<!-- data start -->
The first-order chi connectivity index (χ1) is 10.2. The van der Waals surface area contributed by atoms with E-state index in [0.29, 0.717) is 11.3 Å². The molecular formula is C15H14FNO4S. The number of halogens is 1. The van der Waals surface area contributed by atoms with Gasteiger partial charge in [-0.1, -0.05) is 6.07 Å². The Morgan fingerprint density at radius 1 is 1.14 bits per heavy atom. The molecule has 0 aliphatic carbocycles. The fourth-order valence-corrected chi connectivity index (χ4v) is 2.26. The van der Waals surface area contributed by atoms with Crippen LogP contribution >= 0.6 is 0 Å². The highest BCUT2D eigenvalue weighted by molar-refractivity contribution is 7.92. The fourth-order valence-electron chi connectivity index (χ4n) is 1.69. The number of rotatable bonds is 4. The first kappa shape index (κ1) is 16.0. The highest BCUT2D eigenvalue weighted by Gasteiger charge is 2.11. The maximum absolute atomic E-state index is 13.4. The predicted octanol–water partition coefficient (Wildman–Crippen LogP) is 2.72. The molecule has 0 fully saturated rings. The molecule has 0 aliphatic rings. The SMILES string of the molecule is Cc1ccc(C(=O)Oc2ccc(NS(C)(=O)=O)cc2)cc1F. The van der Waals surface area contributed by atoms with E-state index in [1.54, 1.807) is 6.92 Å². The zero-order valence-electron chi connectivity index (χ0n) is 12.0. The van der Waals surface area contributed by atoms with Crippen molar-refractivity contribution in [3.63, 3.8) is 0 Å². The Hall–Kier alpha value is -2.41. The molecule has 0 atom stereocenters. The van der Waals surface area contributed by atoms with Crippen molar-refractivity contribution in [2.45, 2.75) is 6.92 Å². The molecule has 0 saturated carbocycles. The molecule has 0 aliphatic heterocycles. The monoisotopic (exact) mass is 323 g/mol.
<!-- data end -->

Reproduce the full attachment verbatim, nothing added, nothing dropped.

The first-order chi connectivity index (χ1) is 10.2. The van der Waals surface area contributed by atoms with E-state index in [0.29, 0.717) is 11.3 Å². The molecular formula is C15H14FNO4S. The number of halogens is 1. The van der Waals surface area contributed by atoms with Gasteiger partial charge in [-0.1, -0.05) is 6.07 Å². The Morgan fingerprint density at radius 1 is 1.14 bits per heavy atom. The molecule has 0 aliphatic carbocycles. The fourth-order valence-corrected chi connectivity index (χ4v) is 2.26. The van der Waals surface area contributed by atoms with Crippen LogP contribution >= 0.6 is 0 Å². The highest BCUT2D eigenvalue weighted by molar-refractivity contribution is 7.92. The fourth-order valence-electron chi connectivity index (χ4n) is 1.69. The number of rotatable bonds is 4. The first kappa shape index (κ1) is 16.0. The highest BCUT2D eigenvalue weighted by Gasteiger charge is 2.11. The maximum absolute atomic E-state index is 13.4. The predicted octanol–water partition coefficient (Wildman–Crippen LogP) is 2.72. The molecule has 0 fully saturated rings. The molecule has 0 aliphatic rings. The SMILES string of the molecule is Cc1ccc(C(=O)Oc2ccc(NS(C)(=O)=O)cc2)cc1F. The van der Waals surface area contributed by atoms with E-state index in [1.54, 1.807) is 6.92 Å². The zero-order valence-electron chi connectivity index (χ0n) is 12.0. The van der Waals surface area contributed by atoms with Crippen molar-refractivity contribution in [3.63, 3.8) is 0 Å². The Hall–Kier alpha value is -2.41. The molecule has 0 atom stereocenters. The van der Waals surface area contributed by atoms with Crippen molar-refractivity contribution in [2.45, 2.75) is 6.92 Å². The molecule has 0 saturated carbocycles. The molecule has 0 aliphatic heterocycles. The monoisotopic (exact) mass is 323 g/mol.